A Sacred Season



In this time of the public observances of the Passion of Jesus and the Resurrection, is the major festival of the Christian religion. It is also the time of Passover of the Jews, the great event of the freedom of the Jewish nation from tyranny and the passing of the Red Sea. There are also observances in other religions which we mark at this time.


 

Passover in Australia

Passover (Pesach) in Australia lasts for eight days. Many Jewish people mark Passover with family members and close friends. Communal celebrations are held in some rural and regional areas. The first day of Passover is Tuesday, April 11.

Many Jewish people in Australia celebrate Passover at home with family and close friends. People are also encouraged to invite someone into their home who would otherwise not be able to take part in the celebrations. Some people choose to spend the whole Passover period in a Jewish resort or retreat at a hotel. Apart from Seders (celebratory meals), people can take part in educational activities and lectures on Jewish life and culture and sports.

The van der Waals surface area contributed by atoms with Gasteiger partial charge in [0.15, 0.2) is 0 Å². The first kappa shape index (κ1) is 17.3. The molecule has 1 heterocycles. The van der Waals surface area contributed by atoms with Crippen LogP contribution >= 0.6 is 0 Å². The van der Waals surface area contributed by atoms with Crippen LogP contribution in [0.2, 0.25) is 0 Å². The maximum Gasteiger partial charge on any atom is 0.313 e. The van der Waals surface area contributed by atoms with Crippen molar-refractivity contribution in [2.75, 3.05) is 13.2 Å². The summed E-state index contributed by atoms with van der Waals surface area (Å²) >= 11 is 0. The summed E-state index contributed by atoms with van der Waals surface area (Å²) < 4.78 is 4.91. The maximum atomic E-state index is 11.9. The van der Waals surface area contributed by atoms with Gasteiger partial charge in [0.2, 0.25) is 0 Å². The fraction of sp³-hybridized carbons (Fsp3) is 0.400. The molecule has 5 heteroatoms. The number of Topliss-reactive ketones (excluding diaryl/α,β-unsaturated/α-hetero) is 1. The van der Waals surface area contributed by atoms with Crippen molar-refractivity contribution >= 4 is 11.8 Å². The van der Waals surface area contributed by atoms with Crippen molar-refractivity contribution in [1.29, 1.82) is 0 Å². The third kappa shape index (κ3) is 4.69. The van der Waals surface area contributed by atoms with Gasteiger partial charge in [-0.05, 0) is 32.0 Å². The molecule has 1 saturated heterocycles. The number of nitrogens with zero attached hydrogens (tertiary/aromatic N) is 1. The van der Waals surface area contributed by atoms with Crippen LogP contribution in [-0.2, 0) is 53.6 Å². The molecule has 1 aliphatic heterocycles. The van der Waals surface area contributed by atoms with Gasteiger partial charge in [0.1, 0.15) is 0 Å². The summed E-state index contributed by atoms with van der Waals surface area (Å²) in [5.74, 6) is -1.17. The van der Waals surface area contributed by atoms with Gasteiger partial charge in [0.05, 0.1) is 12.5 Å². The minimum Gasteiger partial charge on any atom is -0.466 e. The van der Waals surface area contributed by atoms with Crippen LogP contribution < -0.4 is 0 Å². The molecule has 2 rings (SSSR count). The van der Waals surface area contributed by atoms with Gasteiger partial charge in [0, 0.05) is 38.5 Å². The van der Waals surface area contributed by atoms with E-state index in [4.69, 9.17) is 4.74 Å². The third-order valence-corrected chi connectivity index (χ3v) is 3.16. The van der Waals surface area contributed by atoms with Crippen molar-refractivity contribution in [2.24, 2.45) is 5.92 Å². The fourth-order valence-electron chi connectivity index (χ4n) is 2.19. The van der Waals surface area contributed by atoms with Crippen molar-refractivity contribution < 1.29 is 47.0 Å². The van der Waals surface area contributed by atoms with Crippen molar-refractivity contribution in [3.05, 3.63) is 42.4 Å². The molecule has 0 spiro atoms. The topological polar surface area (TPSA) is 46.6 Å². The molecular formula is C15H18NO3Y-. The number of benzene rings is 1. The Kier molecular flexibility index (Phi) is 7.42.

In some rural areas, communal celebratory meals (Seders) are held. These give Jewish people living a long way from Jewish communities a chance to take a full part in the Passover celebrations. Extra Seders are held in Byron Bay, Cairns, Coffs Harbour, Darwin and Fremantle.

You may wish to read an account of the practice of Passover and the scriptural requirements and how these might be read. Ready “What’s the Point of Passover?

 


Passover recalls the story of God’s actions bringing Israel out of Egypt to the Promised Land.

The Shepparton Interfaith Networks sends greetings to the Jewish Community of the Goulburn Valley.

 

Christianity – Passiontide, Easter

Easter observances in the Churches – for many churches – begins on the Thursday before Easter when Jesus observed what is called the Last Supper with his disciples and followers. This is the period of three days that begins with the liturgy on the evening of Maundy Thursday (the vigil of Good Friday) and ends with evening prayer on Easter Sunday, the three-day period therefore from the evening of Maundy Thursday (excluding most of Thursday) to the evening of Resurrection Sunday. It recalls the passion, death, burial, and resurrection of Jesus, as portrayed in the four Gospels.

 


Pope Francis carries the Cross of Christ